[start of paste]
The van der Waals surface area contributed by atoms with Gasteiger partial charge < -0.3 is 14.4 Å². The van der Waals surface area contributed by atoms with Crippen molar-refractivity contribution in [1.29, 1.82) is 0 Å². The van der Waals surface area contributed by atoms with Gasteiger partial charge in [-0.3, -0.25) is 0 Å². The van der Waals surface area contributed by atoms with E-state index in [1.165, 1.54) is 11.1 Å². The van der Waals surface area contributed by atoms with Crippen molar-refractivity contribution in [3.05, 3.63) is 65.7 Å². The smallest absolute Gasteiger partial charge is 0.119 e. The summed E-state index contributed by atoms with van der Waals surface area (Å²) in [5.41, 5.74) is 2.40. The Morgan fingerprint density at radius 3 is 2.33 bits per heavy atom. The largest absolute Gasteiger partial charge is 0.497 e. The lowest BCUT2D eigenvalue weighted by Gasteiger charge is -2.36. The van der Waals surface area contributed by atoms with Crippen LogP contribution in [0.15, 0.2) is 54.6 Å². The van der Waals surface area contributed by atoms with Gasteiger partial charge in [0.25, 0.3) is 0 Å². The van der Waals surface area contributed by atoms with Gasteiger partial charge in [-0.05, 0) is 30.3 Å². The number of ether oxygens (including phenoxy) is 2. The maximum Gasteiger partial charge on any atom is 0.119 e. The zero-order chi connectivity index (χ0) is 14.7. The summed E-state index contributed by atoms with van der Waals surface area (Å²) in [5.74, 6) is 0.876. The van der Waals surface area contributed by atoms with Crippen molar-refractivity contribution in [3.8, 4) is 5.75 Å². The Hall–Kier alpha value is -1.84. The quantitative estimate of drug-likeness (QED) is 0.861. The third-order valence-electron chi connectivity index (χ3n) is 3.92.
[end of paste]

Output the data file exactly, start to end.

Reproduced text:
The van der Waals surface area contributed by atoms with Gasteiger partial charge < -0.3 is 14.4 Å². The van der Waals surface area contributed by atoms with Crippen molar-refractivity contribution in [1.29, 1.82) is 0 Å². The van der Waals surface area contributed by atoms with Gasteiger partial charge in [-0.3, -0.25) is 0 Å². The van der Waals surface area contributed by atoms with E-state index in [1.165, 1.54) is 11.1 Å². The van der Waals surface area contributed by atoms with Crippen molar-refractivity contribution in [3.05, 3.63) is 65.7 Å². The smallest absolute Gasteiger partial charge is 0.119 e. The summed E-state index contributed by atoms with van der Waals surface area (Å²) in [5.41, 5.74) is 2.40. The Morgan fingerprint density at radius 3 is 2.33 bits per heavy atom. The largest absolute Gasteiger partial charge is 0.497 e. The lowest BCUT2D eigenvalue weighted by Gasteiger charge is -2.36. The van der Waals surface area contributed by atoms with Crippen LogP contribution in [0.15, 0.2) is 54.6 Å². The van der Waals surface area contributed by atoms with Gasteiger partial charge in [0.25, 0.3) is 0 Å². The van der Waals surface area contributed by atoms with Gasteiger partial charge in [-0.05, 0) is 30.3 Å². The number of ether oxygens (including phenoxy) is 2. The maximum Gasteiger partial charge on any atom is 0.119 e. The zero-order chi connectivity index (χ0) is 14.7. The summed E-state index contributed by atoms with van der Waals surface area (Å²) in [5.74, 6) is 0.876. The van der Waals surface area contributed by atoms with Crippen molar-refractivity contribution in [3.8, 4) is 5.75 Å². The Hall–Kier alpha value is -1.84. The quantitative estimate of drug-likeness (QED) is 0.861. The third-order valence-electron chi connectivity index (χ3n) is 3.92.